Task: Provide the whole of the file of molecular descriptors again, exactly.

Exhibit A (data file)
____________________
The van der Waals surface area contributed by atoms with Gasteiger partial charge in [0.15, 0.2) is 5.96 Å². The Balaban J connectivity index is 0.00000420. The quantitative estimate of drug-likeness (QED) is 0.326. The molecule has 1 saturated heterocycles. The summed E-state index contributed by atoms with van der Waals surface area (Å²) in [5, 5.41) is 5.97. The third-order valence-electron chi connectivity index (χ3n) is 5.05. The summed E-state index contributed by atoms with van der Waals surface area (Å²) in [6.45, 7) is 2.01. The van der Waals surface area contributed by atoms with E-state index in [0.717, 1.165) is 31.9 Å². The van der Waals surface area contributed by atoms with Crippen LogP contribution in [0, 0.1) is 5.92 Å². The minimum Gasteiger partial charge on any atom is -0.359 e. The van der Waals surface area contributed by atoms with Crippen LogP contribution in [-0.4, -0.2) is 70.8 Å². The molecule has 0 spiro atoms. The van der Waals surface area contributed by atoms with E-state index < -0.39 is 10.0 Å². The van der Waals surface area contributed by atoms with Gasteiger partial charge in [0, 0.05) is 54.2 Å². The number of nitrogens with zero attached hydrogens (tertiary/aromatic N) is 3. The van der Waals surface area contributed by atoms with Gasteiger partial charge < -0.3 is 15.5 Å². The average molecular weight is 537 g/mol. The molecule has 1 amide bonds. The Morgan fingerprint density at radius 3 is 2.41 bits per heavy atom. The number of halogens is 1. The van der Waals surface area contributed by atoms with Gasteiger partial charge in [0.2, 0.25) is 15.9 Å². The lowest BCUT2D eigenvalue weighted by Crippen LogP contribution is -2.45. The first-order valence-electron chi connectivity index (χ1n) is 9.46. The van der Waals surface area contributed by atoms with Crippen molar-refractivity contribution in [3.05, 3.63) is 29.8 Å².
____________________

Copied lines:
The van der Waals surface area contributed by atoms with Gasteiger partial charge in [0.15, 0.2) is 5.96 Å². The Balaban J connectivity index is 0.00000420. The quantitative estimate of drug-likeness (QED) is 0.326. The molecule has 1 saturated heterocycles. The summed E-state index contributed by atoms with van der Waals surface area (Å²) in [5, 5.41) is 5.97. The third-order valence-electron chi connectivity index (χ3n) is 5.05. The summed E-state index contributed by atoms with van der Waals surface area (Å²) in [6.45, 7) is 2.01. The van der Waals surface area contributed by atoms with E-state index in [0.717, 1.165) is 31.9 Å². The van der Waals surface area contributed by atoms with Crippen LogP contribution in [0, 0.1) is 5.92 Å². The minimum Gasteiger partial charge on any atom is -0.359 e. The van der Waals surface area contributed by atoms with Crippen LogP contribution in [-0.4, -0.2) is 70.8 Å². The molecule has 0 spiro atoms. The van der Waals surface area contributed by atoms with E-state index < -0.39 is 10.0 Å². The van der Waals surface area contributed by atoms with Gasteiger partial charge in [0, 0.05) is 54.2 Å². The number of nitrogens with zero attached hydrogens (tertiary/aromatic N) is 3. The van der Waals surface area contributed by atoms with Gasteiger partial charge < -0.3 is 15.5 Å². The average molecular weight is 537 g/mol. The molecule has 1 amide bonds. The Morgan fingerprint density at radius 3 is 2.41 bits per heavy atom. The number of halogens is 1. The van der Waals surface area contributed by atoms with Gasteiger partial charge in [0.2, 0.25) is 15.9 Å². The lowest BCUT2D eigenvalue weighted by Crippen LogP contribution is -2.45. The first-order valence-electron chi connectivity index (χ1n) is 9.46. The van der Waals surface area contributed by atoms with Crippen molar-refractivity contribution in [3.05, 3.63) is 29.8 Å².